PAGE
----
Simple, with black ink on white paper.
Creating an indelible mark that completely represents a company or organization’s full offerings is obviously no simple task. At best it’s like a high wire act involving balancing elephants and eggs where one bad move can result in a painful mess. The best way I prevent such calamity is by starting every logo project the exact same way. Black ink, white paper.
Of course at the start of the project, our clients have a multitude of ideas on imagery, appearance and probably have the whole thing wrapped in a technicolor dream coat of hues. Before any color choice can any be decided, my job is to make sure that the logo is legible at all sizes, easily identifiable, and most importantly actually looks good. And of course it needs to properly represent our client.
To best achieve this goal, I commence with destroying another stark white piece of paper with the erratic scribbles of a creative mind solving a puzzle. I like to think of this like “showing your work” in Math class. If the result doesn’t look right, you can always go back and check your work to see where you went awry. If I’ve done my job correctly, then I have a uniquely uncomplicated design that can be converted to any color on the spectrum while still communicating effectively. How do I accomplish this enormous task?
Well for starters, I think the less colors a logo uses, the better it is. The best logos use only one color and can be identified from a mile away. Think about the greats like Nike, Apple, or McDonalds. You may not purchase or support these companies, but you know exactly who they are when you see the swoosh, bitten apple, or those golden arches, regardless of the color they’re currently printed in.
I come from a traditional design education that focused on simplicity. As I’ve grown as a designer, I’ve come to truly appreciate its purity and understand its importance. Simple design makes for great logos that eases the viewer’s mind by communicating effectively. Great logos feel good to become familiar with. We clear out a little space in our brains to retain its meaning in an ever growing mental library of pictographs. Also, Simple design is cheaper to reproduce. It will cost you less money to print a one color logo on your crew’s t-shirt then it will to dye sublimate a full illustration with gradient tones.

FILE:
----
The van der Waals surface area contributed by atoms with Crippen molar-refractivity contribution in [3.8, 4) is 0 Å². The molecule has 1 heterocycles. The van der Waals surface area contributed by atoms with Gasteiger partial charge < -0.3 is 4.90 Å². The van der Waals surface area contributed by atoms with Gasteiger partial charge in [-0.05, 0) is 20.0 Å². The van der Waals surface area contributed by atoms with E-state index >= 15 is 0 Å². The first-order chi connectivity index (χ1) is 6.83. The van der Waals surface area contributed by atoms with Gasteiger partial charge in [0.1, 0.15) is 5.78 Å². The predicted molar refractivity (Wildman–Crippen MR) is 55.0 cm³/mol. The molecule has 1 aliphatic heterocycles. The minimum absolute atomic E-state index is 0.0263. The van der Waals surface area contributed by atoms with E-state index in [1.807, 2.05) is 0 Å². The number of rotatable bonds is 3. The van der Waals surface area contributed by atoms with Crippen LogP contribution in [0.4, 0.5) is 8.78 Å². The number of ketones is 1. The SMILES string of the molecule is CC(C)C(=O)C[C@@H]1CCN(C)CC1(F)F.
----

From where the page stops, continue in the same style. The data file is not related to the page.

For all these reasons, I start every project with black ink on white paper. But Travis, don’t you use a pencil sometimes? Sure. I use whatever writing implement is in front of me for sketches. However, before I scan a drawing in to be digitized, it’s always drawn in black ink on white paper. Aside from it giving me the highest chances of getting lucky and getting a clean image trace, black and white have the strongest contrast of all the colors on our palette. It provides the best looking contrast, and when done correctly the two work together to make visual harmony, and of course a great logo.
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